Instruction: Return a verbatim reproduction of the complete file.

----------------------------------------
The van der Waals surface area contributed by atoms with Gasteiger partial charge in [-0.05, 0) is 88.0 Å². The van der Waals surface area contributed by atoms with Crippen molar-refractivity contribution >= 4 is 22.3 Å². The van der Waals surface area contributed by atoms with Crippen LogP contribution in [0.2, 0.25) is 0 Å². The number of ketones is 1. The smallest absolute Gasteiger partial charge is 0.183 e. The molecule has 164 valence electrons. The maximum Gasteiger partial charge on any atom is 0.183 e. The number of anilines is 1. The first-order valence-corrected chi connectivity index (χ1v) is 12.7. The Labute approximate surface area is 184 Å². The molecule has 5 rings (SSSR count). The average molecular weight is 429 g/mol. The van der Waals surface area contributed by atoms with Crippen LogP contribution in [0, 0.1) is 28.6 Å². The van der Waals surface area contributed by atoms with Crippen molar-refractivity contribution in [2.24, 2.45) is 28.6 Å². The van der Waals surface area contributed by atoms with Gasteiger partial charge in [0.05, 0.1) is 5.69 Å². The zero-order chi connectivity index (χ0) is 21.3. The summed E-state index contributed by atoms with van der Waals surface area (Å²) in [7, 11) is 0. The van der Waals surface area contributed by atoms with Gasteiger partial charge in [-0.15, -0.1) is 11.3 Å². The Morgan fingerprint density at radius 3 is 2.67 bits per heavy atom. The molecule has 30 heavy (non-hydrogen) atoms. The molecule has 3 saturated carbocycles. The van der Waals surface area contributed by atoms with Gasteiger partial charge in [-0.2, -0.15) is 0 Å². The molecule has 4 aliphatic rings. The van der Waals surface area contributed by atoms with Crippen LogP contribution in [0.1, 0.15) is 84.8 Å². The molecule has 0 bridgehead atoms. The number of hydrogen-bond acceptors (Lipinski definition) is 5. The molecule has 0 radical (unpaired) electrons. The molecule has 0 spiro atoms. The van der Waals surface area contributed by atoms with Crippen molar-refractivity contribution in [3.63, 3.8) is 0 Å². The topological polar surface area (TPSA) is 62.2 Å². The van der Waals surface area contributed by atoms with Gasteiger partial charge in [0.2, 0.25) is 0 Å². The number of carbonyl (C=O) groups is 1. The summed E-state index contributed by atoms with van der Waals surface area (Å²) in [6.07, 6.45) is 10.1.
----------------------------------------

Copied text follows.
The van der Waals surface area contributed by atoms with Gasteiger partial charge in [-0.05, 0) is 88.0 Å². The van der Waals surface area contributed by atoms with Crippen molar-refractivity contribution >= 4 is 22.3 Å². The van der Waals surface area contributed by atoms with Crippen LogP contribution in [0.2, 0.25) is 0 Å². The number of ketones is 1. The smallest absolute Gasteiger partial charge is 0.183 e. The molecule has 164 valence electrons. The maximum Gasteiger partial charge on any atom is 0.183 e. The number of anilines is 1. The first-order valence-corrected chi connectivity index (χ1v) is 12.7. The Labute approximate surface area is 184 Å². The molecule has 5 rings (SSSR count). The average molecular weight is 429 g/mol. The van der Waals surface area contributed by atoms with Crippen LogP contribution in [0, 0.1) is 28.6 Å². The van der Waals surface area contributed by atoms with Crippen molar-refractivity contribution in [2.24, 2.45) is 28.6 Å². The van der Waals surface area contributed by atoms with Gasteiger partial charge in [0.05, 0.1) is 5.69 Å². The zero-order chi connectivity index (χ0) is 21.3. The summed E-state index contributed by atoms with van der Waals surface area (Å²) in [7, 11) is 0. The van der Waals surface area contributed by atoms with Gasteiger partial charge in [-0.15, -0.1) is 11.3 Å². The Morgan fingerprint density at radius 3 is 2.67 bits per heavy atom. The molecule has 30 heavy (non-hydrogen) atoms. The molecule has 3 saturated carbocycles. The van der Waals surface area contributed by atoms with Gasteiger partial charge in [-0.2, -0.15) is 0 Å². The molecule has 4 aliphatic rings. The van der Waals surface area contributed by atoms with Crippen LogP contribution in [0.1, 0.15) is 84.8 Å². The molecule has 0 bridgehead atoms. The number of hydrogen-bond acceptors (Lipinski definition) is 5. The molecule has 0 radical (unpaired) electrons. The molecule has 0 spiro atoms. The van der Waals surface area contributed by atoms with Crippen molar-refractivity contribution in [3.63, 3.8) is 0 Å². The topological polar surface area (TPSA) is 62.2 Å². The van der Waals surface area contributed by atoms with Gasteiger partial charge in [0.2, 0.25) is 0 Å². The number of carbonyl (C=O) groups is 1. The summed E-state index contributed by atoms with van der Waals surface area (Å²) in [6.07, 6.45) is 10.1.